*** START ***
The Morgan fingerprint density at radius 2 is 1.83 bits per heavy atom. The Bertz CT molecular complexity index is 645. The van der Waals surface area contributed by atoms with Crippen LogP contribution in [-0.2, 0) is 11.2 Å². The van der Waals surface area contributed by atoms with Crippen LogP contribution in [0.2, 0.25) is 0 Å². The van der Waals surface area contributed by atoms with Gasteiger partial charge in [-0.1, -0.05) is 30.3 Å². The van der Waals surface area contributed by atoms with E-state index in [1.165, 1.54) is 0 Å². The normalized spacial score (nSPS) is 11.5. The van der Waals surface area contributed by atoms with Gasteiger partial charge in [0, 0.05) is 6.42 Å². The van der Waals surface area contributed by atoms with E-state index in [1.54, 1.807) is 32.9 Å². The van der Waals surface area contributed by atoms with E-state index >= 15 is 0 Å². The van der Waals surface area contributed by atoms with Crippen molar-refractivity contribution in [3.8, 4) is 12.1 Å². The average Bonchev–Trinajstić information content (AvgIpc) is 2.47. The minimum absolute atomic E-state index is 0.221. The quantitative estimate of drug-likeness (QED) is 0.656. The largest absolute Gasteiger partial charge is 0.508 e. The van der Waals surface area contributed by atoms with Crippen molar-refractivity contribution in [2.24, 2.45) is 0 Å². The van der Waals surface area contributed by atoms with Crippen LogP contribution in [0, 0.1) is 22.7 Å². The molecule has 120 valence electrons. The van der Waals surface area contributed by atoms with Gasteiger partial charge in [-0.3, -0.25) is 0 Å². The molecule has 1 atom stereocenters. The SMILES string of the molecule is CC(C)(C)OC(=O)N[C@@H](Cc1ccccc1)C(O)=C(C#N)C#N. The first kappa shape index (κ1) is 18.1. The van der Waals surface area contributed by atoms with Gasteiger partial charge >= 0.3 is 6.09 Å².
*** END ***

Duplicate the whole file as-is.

The Morgan fingerprint density at radius 2 is 1.83 bits per heavy atom. The Bertz CT molecular complexity index is 645. The van der Waals surface area contributed by atoms with Crippen LogP contribution in [-0.2, 0) is 11.2 Å². The van der Waals surface area contributed by atoms with Crippen LogP contribution in [0.2, 0.25) is 0 Å². The van der Waals surface area contributed by atoms with Gasteiger partial charge in [-0.1, -0.05) is 30.3 Å². The van der Waals surface area contributed by atoms with E-state index in [1.165, 1.54) is 0 Å². The normalized spacial score (nSPS) is 11.5. The van der Waals surface area contributed by atoms with Gasteiger partial charge in [0, 0.05) is 6.42 Å². The van der Waals surface area contributed by atoms with E-state index in [1.54, 1.807) is 32.9 Å². The van der Waals surface area contributed by atoms with E-state index >= 15 is 0 Å². The van der Waals surface area contributed by atoms with Crippen molar-refractivity contribution in [3.8, 4) is 12.1 Å². The average Bonchev–Trinajstić information content (AvgIpc) is 2.47. The minimum absolute atomic E-state index is 0.221. The quantitative estimate of drug-likeness (QED) is 0.656. The largest absolute Gasteiger partial charge is 0.508 e. The van der Waals surface area contributed by atoms with Crippen molar-refractivity contribution in [2.24, 2.45) is 0 Å². The van der Waals surface area contributed by atoms with Crippen LogP contribution in [0, 0.1) is 22.7 Å². The molecule has 120 valence electrons. The van der Waals surface area contributed by atoms with Gasteiger partial charge in [-0.3, -0.25) is 0 Å². The molecule has 1 atom stereocenters. The SMILES string of the molecule is CC(C)(C)OC(=O)N[C@@H](Cc1ccccc1)C(O)=C(C#N)C#N. The first kappa shape index (κ1) is 18.1. The van der Waals surface area contributed by atoms with Gasteiger partial charge >= 0.3 is 6.09 Å².